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TWTS: Comparatives need gooder usage rules

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Many adjectives can make both a comparative form and a superlative form. For example, “Sarah is tall, Steve is taller, and Ellen is the tallest.”

In English, there are two ways to make the comparative and the superlative forms. You can add “er/est” to the end of the adjective, or you can add “more/most” before the adjective.

Our listener Abigail Lipson asks a good question though: “Does each adjective have a right way to become a comparative or is it a choice whether to add ‘er’ or ‘more’?”

As is often the case, rules regarding comparatives aren’t black and white, but there are some straightforward patterns. For example, if an adjective is three syllables or more, use “more/most,” as in, “Driving is more dangerous when the roads are icy,” and “That’s the most beautiful song I’ve ever heard.”

Adjectives with one syllable typically take “er/est,” as in “wide/wider/widest” and “smart/smarter/smartest.” However, it’s not uncommon to hear people use “more/most” with these adjectives: “That’s the most blue sky I’ve ever seen,” instead of, “That’s the bluest sky I’ve ever seen.”

Two syllable adjectives are a bit of a free-for-all, but sound structure matters. Adjectives that end with “y” tend to prefer “er/est,” as in “happier/happiest” and “easier/easiest.” Again though, it wouldn’t necessarily be wrong to say things like, “He was more happy once he changed jobs,” or “This game is more easy than that one.”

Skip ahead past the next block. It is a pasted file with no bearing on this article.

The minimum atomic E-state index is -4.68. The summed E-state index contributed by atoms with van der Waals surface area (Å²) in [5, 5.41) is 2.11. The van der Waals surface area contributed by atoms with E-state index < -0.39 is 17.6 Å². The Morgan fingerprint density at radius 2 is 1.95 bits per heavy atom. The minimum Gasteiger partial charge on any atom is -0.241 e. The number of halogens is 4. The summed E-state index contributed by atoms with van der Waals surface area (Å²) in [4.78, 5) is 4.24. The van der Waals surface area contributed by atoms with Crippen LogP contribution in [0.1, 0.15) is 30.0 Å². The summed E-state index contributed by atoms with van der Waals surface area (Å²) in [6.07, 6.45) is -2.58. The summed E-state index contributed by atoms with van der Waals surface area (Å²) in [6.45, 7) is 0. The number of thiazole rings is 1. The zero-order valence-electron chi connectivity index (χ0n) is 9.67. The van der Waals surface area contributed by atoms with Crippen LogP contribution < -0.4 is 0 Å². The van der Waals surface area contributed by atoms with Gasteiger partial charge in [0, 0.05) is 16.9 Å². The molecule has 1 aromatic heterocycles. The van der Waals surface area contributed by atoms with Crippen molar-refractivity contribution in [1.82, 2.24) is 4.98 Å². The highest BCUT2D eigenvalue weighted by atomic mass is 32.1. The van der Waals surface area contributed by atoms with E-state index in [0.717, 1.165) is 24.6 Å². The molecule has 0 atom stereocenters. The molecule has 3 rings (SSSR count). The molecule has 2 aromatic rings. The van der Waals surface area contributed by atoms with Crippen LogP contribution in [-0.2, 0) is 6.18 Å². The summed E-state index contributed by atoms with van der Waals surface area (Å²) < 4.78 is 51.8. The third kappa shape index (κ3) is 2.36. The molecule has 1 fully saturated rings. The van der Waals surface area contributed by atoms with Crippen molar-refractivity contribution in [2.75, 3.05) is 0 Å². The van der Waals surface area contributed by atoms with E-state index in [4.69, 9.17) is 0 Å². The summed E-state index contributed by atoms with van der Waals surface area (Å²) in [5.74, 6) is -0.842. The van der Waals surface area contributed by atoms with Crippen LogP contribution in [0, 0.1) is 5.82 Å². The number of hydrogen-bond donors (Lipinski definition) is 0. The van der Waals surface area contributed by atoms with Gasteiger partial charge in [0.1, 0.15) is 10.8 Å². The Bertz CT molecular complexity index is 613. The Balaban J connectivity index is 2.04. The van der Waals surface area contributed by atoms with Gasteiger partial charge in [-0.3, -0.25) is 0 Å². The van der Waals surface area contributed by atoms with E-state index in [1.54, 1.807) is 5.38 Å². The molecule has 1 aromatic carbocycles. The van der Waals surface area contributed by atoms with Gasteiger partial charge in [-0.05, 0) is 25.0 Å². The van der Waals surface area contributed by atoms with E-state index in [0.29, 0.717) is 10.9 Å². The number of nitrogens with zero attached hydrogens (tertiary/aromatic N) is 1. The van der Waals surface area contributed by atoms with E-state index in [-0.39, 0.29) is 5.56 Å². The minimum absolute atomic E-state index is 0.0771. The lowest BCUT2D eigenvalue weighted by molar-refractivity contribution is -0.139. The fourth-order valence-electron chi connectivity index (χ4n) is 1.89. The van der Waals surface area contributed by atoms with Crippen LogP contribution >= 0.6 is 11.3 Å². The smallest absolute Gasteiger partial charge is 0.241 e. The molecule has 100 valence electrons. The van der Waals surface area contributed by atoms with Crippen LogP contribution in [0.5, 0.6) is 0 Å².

Lastly, adjectives that end in “ful” tend to take “more/most,” e.g., “She seemed more cheerful today,” or “That’s the most thoughtful thing he’s ever done.”

There are some adjectives that don’t technically take comparatives, at least in theory. Since “unique” means “one of a kind,” it doesn’t have a comparative form. However, “unique” has also come to mean “very unusual,” so you will hear people say “more unique.”

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Anne Curzan is the Geneva Smitherman Collegiate Professor of English and an Arthur F. Thurnau Professor at the University of Michigan. She also holds faculty appointments in the Department of Linguistics and the School of Education.
Rebecca Kruth is the host of All Things Considered at Michigan Public. She also co-hosts Michigan Public's weekly language podcast That’s What They Say with English professor Anne Curzan.